Today when he pulled up in his car and got out, it was at the exact moment my Dad was coming out of the house with the keys to his side by side atv. Jerry had come to hand deliver a birthday card to my Dad, who is his junior by five years, with a sister between, and two after my Dad.
Jerry showed us on the card envelope how he’d tried to remember the address. All he’d written was the town.
We invited him along on our ride as Dad’s passenger and after about 3 miles of dirt roads (legal for atvs in Jefferson County) we arrived at a 700 acre wooded paradise owned by a big company and leased to a veterans’ organization so people who’ve served can have a place to breathe soul filling air. Most, however, come so they can hunt. Our 700 acres abuts another block of significant size, which is also posted. The place grows monster animals and few hunters are aware. MVO can always use the donations, if they’re a cause you can get behind.
And if you’re a vet and are near Western PA, they’re worth looking up: Military Veterans Outdoors.
Back to the story.
I’ve been trying to do a better job listening to the quiet voice I started thinking of as the one who cares about me — until just earlier today when I finally recognized him – and since then I’ve been calling him by name.
That small voice urged me to urge Dad to take the lead driving on the trails (he prefers me to lead, though he knows the trails as well as I do) so Jerry would have a better chance to see any wildlife that happened to be around.
When we arrived at the bottom of a two mile trail through the woods, Jerry walked back and forth at the grass by Mill Creek, saying, “I could run up and down here all day. Wow. This so cool.”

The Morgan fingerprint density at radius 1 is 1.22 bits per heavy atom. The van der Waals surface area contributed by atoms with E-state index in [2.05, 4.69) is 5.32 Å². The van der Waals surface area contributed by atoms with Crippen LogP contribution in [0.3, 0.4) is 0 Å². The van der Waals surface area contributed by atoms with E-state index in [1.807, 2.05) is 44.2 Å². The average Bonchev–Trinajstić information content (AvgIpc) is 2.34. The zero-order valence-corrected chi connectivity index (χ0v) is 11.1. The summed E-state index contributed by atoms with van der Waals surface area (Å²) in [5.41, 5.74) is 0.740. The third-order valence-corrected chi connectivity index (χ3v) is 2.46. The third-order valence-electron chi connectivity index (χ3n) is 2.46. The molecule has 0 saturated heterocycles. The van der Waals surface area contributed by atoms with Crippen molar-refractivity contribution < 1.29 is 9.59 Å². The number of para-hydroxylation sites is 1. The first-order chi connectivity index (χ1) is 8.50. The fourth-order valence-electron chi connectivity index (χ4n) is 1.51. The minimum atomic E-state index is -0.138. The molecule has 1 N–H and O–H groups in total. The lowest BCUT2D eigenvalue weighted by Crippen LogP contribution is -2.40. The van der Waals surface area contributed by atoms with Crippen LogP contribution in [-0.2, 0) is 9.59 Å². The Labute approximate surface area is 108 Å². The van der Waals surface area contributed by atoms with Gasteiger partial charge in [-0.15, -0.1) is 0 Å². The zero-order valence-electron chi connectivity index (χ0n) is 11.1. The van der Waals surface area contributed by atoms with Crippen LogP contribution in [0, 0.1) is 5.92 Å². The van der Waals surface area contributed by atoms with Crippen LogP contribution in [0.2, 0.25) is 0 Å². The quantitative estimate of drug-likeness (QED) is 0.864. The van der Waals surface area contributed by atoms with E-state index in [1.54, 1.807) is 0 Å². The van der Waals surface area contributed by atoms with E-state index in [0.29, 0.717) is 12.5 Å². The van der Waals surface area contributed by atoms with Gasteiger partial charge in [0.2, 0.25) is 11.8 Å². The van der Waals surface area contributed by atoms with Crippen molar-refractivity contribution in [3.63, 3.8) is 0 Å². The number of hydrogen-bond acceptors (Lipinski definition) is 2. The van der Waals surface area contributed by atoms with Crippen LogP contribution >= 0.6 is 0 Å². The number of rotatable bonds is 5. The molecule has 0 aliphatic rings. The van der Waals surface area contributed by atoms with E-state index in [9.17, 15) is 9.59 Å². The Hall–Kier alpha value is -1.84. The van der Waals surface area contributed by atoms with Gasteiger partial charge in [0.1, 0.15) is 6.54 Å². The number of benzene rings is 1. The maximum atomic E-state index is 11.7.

This is the Mill Creek that has been my generic name for a stream in about six novels, I think. I always figured every county in the US probably has a Mill Creek, if they have a creek at all.
“I could run up and down here all day. Wow.”
Jerry said those words at least five times, and as Dad and I were leading back toward the atvs, Jerry wandered toward a fire circle and pile of logs enchantingly partly hidden by a curtain of hemlock branches.
The location on Mill Creek was my favorite, and when we’d set out I’d figured Jerry would enjoy it.
Every time he got close to the water I kept a hand close enough to grab him.
“I could run up and down here all day. Wow. Look at that. What’s up around that bend? You see up there? Oh. I thought you were… what’ya suppose is up there?”
Like a ten year old boy.
I eventually reached my mosquito bite tolerance and then, about twenty minutes after that, as the sun was hid not only by the trees, but by the hill, we rambled up and out of the bottom, and home.
I asked Jerry, “See any game?”
“Did you see the bear?”
“He was in that clearing there, where it was grassy coming up.”
(That’s nine places.)
“Then there was another in the trees – but only real quick.”
“I didn’t see them.”
“Yeah, hell, that was neat!”
After the stories I counted 2 bear, 8 deer (1 stunner of a buck), 11 turkey, a rabbit, too many squirrel to count, and I saw half of them.
Jerry saw all of them.
That made my night. My month, probably. Maybe the memory will in time be revealed as even more precious. As I said, he seemed to be savoring every moment.
His time with the animals in the woods happened and I got to witness them – my part as co-creator of something beautiful is mine forever — because I listened to the little voice I used to call, the one who cares about me.
That little voice has never, ever let me down. I’ve ignored him a lot, as best I could in some places, but he never left me. Still keeps whispering what I should do to live righter, longer, better, and fuller.
I bet I keep ignoring him a while. Hope I don’t, but I know me.
Jesus am I glad I listened today.